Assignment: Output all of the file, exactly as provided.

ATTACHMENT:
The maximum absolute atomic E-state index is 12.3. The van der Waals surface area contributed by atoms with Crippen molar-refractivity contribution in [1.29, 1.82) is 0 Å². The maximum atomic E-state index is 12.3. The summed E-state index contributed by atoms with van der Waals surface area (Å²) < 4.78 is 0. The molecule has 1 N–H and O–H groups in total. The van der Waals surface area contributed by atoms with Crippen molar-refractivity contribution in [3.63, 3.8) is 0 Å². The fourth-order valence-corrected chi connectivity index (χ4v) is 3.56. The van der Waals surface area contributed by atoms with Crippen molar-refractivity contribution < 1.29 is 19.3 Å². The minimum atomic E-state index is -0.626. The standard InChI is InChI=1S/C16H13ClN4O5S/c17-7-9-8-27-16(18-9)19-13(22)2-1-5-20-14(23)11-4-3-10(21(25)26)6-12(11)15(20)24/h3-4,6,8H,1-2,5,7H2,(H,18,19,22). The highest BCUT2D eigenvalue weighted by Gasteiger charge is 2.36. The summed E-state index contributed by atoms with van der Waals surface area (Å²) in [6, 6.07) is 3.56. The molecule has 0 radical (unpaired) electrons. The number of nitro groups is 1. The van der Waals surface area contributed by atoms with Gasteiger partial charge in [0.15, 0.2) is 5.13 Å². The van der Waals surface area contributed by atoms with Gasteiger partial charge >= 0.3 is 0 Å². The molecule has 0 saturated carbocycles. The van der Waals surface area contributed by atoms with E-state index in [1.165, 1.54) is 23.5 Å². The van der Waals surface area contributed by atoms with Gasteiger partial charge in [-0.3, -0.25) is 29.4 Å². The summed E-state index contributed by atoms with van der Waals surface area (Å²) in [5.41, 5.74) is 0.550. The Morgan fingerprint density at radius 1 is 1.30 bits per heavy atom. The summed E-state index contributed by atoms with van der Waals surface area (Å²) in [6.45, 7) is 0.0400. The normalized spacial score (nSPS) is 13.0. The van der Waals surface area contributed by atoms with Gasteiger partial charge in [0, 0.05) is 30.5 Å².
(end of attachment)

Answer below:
The maximum absolute atomic E-state index is 12.3. The van der Waals surface area contributed by atoms with Crippen molar-refractivity contribution in [1.29, 1.82) is 0 Å². The maximum atomic E-state index is 12.3. The summed E-state index contributed by atoms with van der Waals surface area (Å²) < 4.78 is 0. The molecule has 1 N–H and O–H groups in total. The van der Waals surface area contributed by atoms with Crippen molar-refractivity contribution in [3.63, 3.8) is 0 Å². The fourth-order valence-corrected chi connectivity index (χ4v) is 3.56. The van der Waals surface area contributed by atoms with Crippen molar-refractivity contribution < 1.29 is 19.3 Å². The minimum atomic E-state index is -0.626. The standard InChI is InChI=1S/C16H13ClN4O5S/c17-7-9-8-27-16(18-9)19-13(22)2-1-5-20-14(23)11-4-3-10(21(25)26)6-12(11)15(20)24/h3-4,6,8H,1-2,5,7H2,(H,18,19,22). The highest BCUT2D eigenvalue weighted by Gasteiger charge is 2.36. The summed E-state index contributed by atoms with van der Waals surface area (Å²) in [6, 6.07) is 3.56. The molecule has 0 radical (unpaired) electrons. The number of nitro groups is 1. The van der Waals surface area contributed by atoms with Gasteiger partial charge in [0.15, 0.2) is 5.13 Å². The van der Waals surface area contributed by atoms with Gasteiger partial charge >= 0.3 is 0 Å². The molecule has 0 saturated carbocycles. The van der Waals surface area contributed by atoms with E-state index in [1.165, 1.54) is 23.5 Å². The van der Waals surface area contributed by atoms with Gasteiger partial charge in [-0.3, -0.25) is 29.4 Å². The summed E-state index contributed by atoms with van der Waals surface area (Å²) in [5.41, 5.74) is 0.550. The Morgan fingerprint density at radius 1 is 1.30 bits per heavy atom. The summed E-state index contributed by atoms with van der Waals surface area (Å²) in [6.45, 7) is 0.0400. The normalized spacial score (nSPS) is 13.0. The van der Waals surface area contributed by atoms with Gasteiger partial charge in [0, 0.05) is 30.5 Å².